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Web 3.0 and “Self-Sovereign Identity”

As the World Wide Web continues to evolve, it gets closer and closer to the highly anticipated Web 3.0 — the next iteration of the Internet, focusing mostly on web decentralization. While Web 3.0 will bring major benefits and changes in its wake, few will be as important or positive for the world as self-sovereign identity.

This article will discuss self-sovereign identity, how it might work, and the use cases it might see once Web 3.0 takes off.

What is Self-Sovereign Identity (SSI)?

Self-sovereign identity is — for now — a theoretical type of online identity that will leverage various Web 3.0 technologies and principles to give users total control over their personal information.

Right now, people have to log into multiple platforms and provide personal information to use key services like Facebook or Google. In the future, once Web 3.0 is fully realized, this will no longer be necessary. Instead, users will fully own their identities online, including all the information comprising those identities. Only the owner of an identity will be able to have hold of it and determine who gets to see that personal information.

At the time of this writing, there are three major standards of self-sovereign identity:

There are already many identity theft protection tools that people can turn to help keep their identities and data safe. The best identity theft protection tools will come with security measures such as identity monitoring, fast fraud alerts, and digital security tools such as email aliases and VPNs for protecting user data across their devices and network. SSI serves as an additional method for ensuring user privacy. 

In essence, SSI will be a user-centric, user-controlled approach that enables people to exchange their digital identity information safely, securely, and quickly. Even better, users will be able to input their personal identities across various Web 3.0 platforms and services without having to make many separate accounts.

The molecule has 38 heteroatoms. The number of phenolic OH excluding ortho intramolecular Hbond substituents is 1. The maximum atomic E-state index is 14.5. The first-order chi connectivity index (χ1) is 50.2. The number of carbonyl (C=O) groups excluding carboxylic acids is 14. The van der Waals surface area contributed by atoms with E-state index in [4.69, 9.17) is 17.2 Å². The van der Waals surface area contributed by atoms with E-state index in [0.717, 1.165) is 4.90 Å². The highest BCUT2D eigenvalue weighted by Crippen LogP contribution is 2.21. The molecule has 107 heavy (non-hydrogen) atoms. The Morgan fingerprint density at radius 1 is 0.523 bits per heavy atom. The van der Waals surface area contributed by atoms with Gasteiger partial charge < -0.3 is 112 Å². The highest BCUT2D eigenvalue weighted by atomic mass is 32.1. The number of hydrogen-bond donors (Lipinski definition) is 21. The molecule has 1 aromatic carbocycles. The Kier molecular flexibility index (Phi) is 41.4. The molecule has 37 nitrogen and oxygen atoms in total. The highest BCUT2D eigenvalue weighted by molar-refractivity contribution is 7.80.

Hedgehog king showing off how his blockchain will lead to SSI

How will Web 3.0 lead to SSI?

The development of SSI is predicated on the eventual arrival of Web 3.0: the next iteration of the World Wide Web. As Web 3.0 continues to develop, users will overcome many common limits impacting how we use the Internet today.

For example, with the full implementation of Web 3.0 principles, users will have control over their personal data, minimizing the likelihood of careless data sharing or exploitation by third parties like big businesses. More importantly, Web 3.0 will decentralize the Internet. A few large corporations will no longer control all of the news and social media people consume. Instead, the Internet will be spread across all major terminals and computers connected to it.

Let’s dig into the benefits of SSI a bit further.

Horns announcing the benefits of SSI

Why Self-Sovereign Identity could change the Internet

Once self-sovereign identities are possible and realized online, it’s likely that several big advantages and benefits will follow shortly after that.

Enhanced user privacy and security

For starters, users will benefit from much greater privacy and security. With SSI, users will no longer need to store their personal information on centralized databases. They’ll have much more control over personal info, who can access it, and how that data gets shared between individuals or companies.